Perhaps because we humans lost our tails long ago, many people find the tails of other animals to be fascinating. How much joy do you get when your dog's big, animated tail gets to wagging when they see you? That fascination extends to some animals around the world whose tails are unusually long, strong, prehensile, or just plain weird. Throughout the animal kingdom, most animals have a tail of one sort or another, but the animals with the longest tails are some of the most magnificent.
Even if their tail no longer serves a purpose, some animals have evolved to display the biggest extravagant tails the likes of which humans can only look upon with envy. Long tails can be found from the smallest mammal to the largest reptiles, but not all are as long as you might think. For this list, an animal's tail needs to either break records or have a ratio longer than their body-length to the point it is obvious and strange.
The Ring-Tailed Lemur is so-named due to the presence of alternating black and white rings along its rather impressive tail. Like all lemurs, it is endemic to the island of Madagascar where it spends most of its time among the tall trees of the forests. These highly-social primates differ from monkeys in that their tails are not prehensile. They are primarily used to aid in balance, communication and group cohesion.
The tails are considerably longer than their overall body lengths, which can reach around 18" in the largest examples. Typically, their tails reach as much as 25" in length and make up some of their most distinctive markings. Interestingly, the number of rings on their tails matches the approximate number of caudal vertebrae, which is typically around 25.
- Scientific Name: Lemur catta
- Type Of: Lemur
There are four distinct species of Thresher Shark roaming the oceans of the planet and all of them have a characteristically elongated tail. Their tail, specifically the caudal fin along the upper portion of the tail is what gives the Thresher Shark its name. It is far longer and more enhanced than in other species of shark and can reach a length as much as the full body length of the shark itself.
While they come equipped with the standard issue shark's teeth and jaws, the Thresher Shark uses its tail as a weapon to stun its prey. It has the ability to whip it about and smack an intended victim hard enough to make it easy prey. The largest of the family, the Bigeye Thresher (Alopias superciliosus), can reach a total body length of 16 feet (4.9 meters) with half of that being the caudal fins of the tail.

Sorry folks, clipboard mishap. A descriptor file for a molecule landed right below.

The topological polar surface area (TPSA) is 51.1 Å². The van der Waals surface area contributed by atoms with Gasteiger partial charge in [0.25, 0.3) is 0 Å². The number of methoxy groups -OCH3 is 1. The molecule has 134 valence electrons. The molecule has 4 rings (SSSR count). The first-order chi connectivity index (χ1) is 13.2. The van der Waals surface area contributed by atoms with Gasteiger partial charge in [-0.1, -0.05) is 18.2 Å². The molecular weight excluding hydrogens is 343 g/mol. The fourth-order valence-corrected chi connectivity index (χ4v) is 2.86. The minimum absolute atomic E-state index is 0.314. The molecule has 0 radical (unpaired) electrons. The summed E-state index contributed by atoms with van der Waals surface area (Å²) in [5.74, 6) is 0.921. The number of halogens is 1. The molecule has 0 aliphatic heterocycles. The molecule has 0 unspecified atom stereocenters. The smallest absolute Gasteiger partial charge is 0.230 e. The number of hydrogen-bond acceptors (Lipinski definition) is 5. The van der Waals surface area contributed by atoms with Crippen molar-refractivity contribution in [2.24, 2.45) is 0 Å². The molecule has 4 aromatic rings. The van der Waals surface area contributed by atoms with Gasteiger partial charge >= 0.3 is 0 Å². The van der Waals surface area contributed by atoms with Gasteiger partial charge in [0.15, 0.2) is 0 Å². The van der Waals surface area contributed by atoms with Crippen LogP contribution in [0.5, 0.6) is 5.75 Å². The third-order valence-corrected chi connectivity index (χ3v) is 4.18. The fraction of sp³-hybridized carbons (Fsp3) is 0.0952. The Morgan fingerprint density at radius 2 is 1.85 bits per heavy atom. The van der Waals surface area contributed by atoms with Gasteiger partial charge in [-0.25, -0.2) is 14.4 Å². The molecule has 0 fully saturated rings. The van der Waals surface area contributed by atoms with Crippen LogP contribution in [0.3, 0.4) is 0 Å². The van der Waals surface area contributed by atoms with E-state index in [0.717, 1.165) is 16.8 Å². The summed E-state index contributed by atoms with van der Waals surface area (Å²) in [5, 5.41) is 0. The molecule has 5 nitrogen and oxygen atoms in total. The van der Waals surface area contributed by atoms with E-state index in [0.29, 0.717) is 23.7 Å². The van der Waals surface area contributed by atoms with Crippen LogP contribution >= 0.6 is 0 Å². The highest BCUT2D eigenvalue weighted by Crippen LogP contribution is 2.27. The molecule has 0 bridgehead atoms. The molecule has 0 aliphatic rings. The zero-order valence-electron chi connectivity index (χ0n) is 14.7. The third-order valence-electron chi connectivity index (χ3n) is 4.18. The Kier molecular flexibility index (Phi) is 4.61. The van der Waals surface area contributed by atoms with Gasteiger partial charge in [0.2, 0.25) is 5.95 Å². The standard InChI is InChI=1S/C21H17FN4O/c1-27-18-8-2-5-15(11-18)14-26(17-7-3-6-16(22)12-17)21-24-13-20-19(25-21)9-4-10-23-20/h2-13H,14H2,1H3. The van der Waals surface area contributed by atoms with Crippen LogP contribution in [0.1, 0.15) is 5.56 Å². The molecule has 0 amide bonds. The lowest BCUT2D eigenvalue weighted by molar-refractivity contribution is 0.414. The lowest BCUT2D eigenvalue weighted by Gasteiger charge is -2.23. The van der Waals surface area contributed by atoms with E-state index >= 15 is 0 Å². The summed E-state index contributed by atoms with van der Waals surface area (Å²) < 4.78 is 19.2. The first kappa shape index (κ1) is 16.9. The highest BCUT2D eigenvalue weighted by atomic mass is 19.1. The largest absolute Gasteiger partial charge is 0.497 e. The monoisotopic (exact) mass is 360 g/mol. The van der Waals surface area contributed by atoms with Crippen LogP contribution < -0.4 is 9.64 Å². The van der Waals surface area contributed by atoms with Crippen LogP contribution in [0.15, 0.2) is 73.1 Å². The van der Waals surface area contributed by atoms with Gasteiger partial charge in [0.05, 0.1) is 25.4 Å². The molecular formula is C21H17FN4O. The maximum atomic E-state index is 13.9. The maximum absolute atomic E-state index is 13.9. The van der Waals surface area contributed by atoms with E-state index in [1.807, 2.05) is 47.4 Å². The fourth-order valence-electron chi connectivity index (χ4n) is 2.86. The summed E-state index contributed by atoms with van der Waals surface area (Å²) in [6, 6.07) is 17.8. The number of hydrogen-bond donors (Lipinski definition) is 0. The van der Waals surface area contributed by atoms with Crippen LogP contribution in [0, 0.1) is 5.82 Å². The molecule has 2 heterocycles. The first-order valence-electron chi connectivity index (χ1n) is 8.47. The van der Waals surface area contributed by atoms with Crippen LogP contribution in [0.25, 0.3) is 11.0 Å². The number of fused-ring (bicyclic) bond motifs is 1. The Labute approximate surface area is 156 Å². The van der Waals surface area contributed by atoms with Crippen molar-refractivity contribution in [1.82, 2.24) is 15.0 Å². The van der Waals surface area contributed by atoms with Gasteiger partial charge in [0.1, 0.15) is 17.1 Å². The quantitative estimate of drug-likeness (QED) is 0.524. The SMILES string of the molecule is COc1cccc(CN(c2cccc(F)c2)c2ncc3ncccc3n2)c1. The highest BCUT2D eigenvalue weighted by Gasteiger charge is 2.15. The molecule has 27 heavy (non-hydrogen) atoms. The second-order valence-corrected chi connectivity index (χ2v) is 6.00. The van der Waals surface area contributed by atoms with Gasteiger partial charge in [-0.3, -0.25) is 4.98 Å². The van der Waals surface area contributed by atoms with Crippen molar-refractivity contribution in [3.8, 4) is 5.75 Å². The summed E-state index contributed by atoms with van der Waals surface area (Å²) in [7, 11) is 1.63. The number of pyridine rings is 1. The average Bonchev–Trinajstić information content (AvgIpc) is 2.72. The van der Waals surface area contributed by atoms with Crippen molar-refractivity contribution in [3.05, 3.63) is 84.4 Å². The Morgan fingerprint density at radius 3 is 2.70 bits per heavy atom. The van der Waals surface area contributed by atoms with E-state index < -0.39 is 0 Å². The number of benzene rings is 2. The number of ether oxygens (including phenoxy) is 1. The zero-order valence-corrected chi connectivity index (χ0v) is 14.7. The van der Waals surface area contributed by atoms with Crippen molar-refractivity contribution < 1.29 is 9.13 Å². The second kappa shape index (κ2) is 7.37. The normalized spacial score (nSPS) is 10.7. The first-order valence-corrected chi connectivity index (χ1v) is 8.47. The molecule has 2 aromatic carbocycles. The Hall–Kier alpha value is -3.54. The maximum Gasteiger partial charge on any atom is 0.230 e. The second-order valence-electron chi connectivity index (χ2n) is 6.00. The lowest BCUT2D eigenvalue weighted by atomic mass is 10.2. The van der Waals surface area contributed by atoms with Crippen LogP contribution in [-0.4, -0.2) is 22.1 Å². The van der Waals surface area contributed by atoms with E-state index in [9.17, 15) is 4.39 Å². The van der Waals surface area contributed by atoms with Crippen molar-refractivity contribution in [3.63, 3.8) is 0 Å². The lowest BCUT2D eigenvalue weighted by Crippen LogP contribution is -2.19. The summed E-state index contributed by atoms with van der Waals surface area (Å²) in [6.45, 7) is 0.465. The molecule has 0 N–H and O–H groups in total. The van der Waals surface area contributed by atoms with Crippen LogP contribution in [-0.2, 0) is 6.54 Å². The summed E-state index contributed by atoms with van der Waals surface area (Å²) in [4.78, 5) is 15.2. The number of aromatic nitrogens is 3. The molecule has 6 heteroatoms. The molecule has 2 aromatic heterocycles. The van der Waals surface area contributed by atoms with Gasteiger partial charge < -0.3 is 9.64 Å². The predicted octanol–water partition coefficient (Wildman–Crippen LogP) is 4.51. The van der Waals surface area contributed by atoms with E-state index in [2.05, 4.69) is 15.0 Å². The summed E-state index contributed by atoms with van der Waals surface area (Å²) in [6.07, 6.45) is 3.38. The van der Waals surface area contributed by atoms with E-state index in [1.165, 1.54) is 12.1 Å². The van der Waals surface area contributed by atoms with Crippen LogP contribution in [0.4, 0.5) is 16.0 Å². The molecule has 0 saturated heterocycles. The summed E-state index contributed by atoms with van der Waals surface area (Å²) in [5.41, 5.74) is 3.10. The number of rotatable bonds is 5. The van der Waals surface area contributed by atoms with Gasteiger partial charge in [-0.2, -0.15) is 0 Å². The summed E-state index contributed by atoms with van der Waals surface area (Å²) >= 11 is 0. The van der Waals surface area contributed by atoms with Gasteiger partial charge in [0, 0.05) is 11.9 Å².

- Scientific Name: Alopias
- Type Of: Alopiidae
The Angola Colobus is a species of Old World Monkey that is primarily distributed in central, sub-Saharan Africa with ranges extending through much of the Congo Basin to parts of Eastern Africa in Kenya and Tanzania. The species gets its name from the nation of Angola, but is rarely found there. Like most species of monkey, their tail is used for providing balance while they run along the branches of trees and possibly also as a form of communication.
The Angola Colobus monkeys are about medium-sized for monkeys reaching up to 30" in total body length and a weight of as much as 30 lbs. (14 kg). their tail is significantly longer than their bodies and can reach up to one and a third times as long as their total body length.
- Scientific Name: Colobus angolensis
- Type Of: Black-and-white colobus
Upon first glance, it's easy to mistake the Eastern Glass Lizard for a snake, but it is, in fact, a lizard. That's an important distinction for this list because a snake's tail is actually only a tiny portion of its body. Many are only an inch or two in length regardless of the length of the snake's whole body, but for this lizard, it's an entirely different ratio.
While it is a lizard, you may have noticed it has no legs, which is undoubtedly why people misidentify them as snakes. Unlike snakes, they have moveable eyelids, external ear openings, and an inflexible jaw. Their total length can reach up to 43" with a large portion of that being their tails. The Eastern Glass Lizard's tail is often over half their total body length. They get their name due to their tails ability to breaking off by shattering from the body "like glass." Over time, the tails will regrow like in other species of lizard.
- Scientific Name: Ophisaurus
- Type Of: Anguidae